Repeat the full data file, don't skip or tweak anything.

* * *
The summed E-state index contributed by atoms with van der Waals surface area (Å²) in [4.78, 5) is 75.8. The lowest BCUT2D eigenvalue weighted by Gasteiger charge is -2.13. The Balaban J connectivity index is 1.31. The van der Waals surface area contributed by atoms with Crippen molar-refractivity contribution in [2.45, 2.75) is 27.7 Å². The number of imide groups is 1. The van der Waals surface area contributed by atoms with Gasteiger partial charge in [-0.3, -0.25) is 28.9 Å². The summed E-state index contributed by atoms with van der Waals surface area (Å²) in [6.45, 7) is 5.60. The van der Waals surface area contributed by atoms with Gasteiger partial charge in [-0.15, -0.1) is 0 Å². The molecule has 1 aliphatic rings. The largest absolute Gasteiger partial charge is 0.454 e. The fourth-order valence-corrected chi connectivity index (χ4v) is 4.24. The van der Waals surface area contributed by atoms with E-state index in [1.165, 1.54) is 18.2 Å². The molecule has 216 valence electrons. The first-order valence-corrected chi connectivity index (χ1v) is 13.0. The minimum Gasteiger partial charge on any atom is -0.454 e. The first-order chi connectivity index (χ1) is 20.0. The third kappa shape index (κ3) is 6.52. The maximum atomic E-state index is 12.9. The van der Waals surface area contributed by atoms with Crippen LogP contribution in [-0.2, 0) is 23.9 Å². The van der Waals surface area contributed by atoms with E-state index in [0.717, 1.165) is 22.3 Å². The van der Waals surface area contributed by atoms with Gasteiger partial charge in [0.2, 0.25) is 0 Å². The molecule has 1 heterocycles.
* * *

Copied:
The summed E-state index contributed by atoms with van der Waals surface area (Å²) in [4.78, 5) is 75.8. The lowest BCUT2D eigenvalue weighted by Gasteiger charge is -2.13. The Balaban J connectivity index is 1.31. The van der Waals surface area contributed by atoms with Crippen molar-refractivity contribution in [2.45, 2.75) is 27.7 Å². The number of imide groups is 1. The van der Waals surface area contributed by atoms with Gasteiger partial charge in [-0.3, -0.25) is 28.9 Å². The summed E-state index contributed by atoms with van der Waals surface area (Å²) in [6.45, 7) is 5.60. The van der Waals surface area contributed by atoms with Gasteiger partial charge in [-0.15, -0.1) is 0 Å². The molecule has 1 aliphatic rings. The largest absolute Gasteiger partial charge is 0.454 e. The fourth-order valence-corrected chi connectivity index (χ4v) is 4.24. The van der Waals surface area contributed by atoms with E-state index in [1.165, 1.54) is 18.2 Å². The molecule has 216 valence electrons. The first-order valence-corrected chi connectivity index (χ1v) is 13.0. The minimum Gasteiger partial charge on any atom is -0.454 e. The first-order chi connectivity index (χ1) is 20.0. The third kappa shape index (κ3) is 6.52. The maximum atomic E-state index is 12.9. The van der Waals surface area contributed by atoms with Crippen LogP contribution in [-0.2, 0) is 23.9 Å². The van der Waals surface area contributed by atoms with E-state index in [0.717, 1.165) is 22.3 Å². The van der Waals surface area contributed by atoms with Gasteiger partial charge in [0.2, 0.25) is 0 Å². The molecule has 1 heterocycles.